previous next

From the earliest period of its existence to the day of its temporary suspension, this paper was the earnest, strenuous and persistent advocate of a wise and extensive system of internal improvements, and of all enterprises having for their object the development of the immense natural resources which distinguish Virginia, not only above every other State of the Union, but, we are disposed to believe, above all the other regions of the earth. It will continue to occupy that ground, which has become, by the result of the late war, the most important it could possibly assume. In former times, Virginia devoted too much attention to Federal polities. In consequence, it, to a great extent, neglected her own internal concerns, thereby permitting other States, not comparable in point of natural advantages, to steal a march upon her, and to pass her in the grand march of national progress. This will be so no longer. Virginia will now direct all her energies to her own improvement and development. The prospect is, that she will have but little to do with Federal politics, at least for a long time to come. This seems to her a hardship, and is, no doubt, injustice. But it may all turn to her advantage if she only use the means to convert an apparent evil into a real good.

The future of Virginia is glorious, in spite of the clouds which overhang her at present. She has as fine lands as any on the continent; they must be cultivated. She has the largest mineral resources in the world; they must be developed. She has an inchoate system of internal improvements of stupendous magnitude and importance; it must be completed. She requires immigrants to fill up the deficiencies in her population; they must be introduced. All these things must be done, and each one of them might tax all the time and all the energies of a whole generation of statesmen (not politicians and politicians, but statesmen) Let our aspiring men be assured that they will find room enough for all the talents they may possess here in Virginia without sighing for the flesh-pots of Egypt; that is, for the offices and spoils of the General Government.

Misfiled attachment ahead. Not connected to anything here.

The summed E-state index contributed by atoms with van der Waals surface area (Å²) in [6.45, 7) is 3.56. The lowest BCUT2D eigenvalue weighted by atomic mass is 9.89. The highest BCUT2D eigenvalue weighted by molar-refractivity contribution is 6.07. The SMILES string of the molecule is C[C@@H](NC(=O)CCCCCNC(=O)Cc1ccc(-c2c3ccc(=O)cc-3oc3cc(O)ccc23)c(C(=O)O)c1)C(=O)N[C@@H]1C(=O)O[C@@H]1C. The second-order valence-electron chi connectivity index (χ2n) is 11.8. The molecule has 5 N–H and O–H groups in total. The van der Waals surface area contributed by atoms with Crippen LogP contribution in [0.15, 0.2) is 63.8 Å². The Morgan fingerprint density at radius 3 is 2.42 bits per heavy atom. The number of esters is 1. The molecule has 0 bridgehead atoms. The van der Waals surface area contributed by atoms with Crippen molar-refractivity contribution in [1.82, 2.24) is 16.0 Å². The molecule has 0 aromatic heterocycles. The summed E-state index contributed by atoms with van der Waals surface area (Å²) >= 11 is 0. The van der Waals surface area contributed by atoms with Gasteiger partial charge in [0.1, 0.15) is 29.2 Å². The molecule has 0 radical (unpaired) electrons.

Creative Commons License
This work is licensed under a Creative Commons Attribution-ShareAlike 3.0 United States License.

An XML version of this text is available for download, with the additional restriction that you offer Perseus any modifications you make. Perseus provides credit for all accepted changes, storing new additions in a versioning system.

hide Places (automatically extracted)

View a map of the most frequently mentioned places in this document.

Download Pleiades ancient places geospacial dataset for this text.

hide Display Preferences
Greek Display:
Arabic Display:
View by Default:
Browse Bar: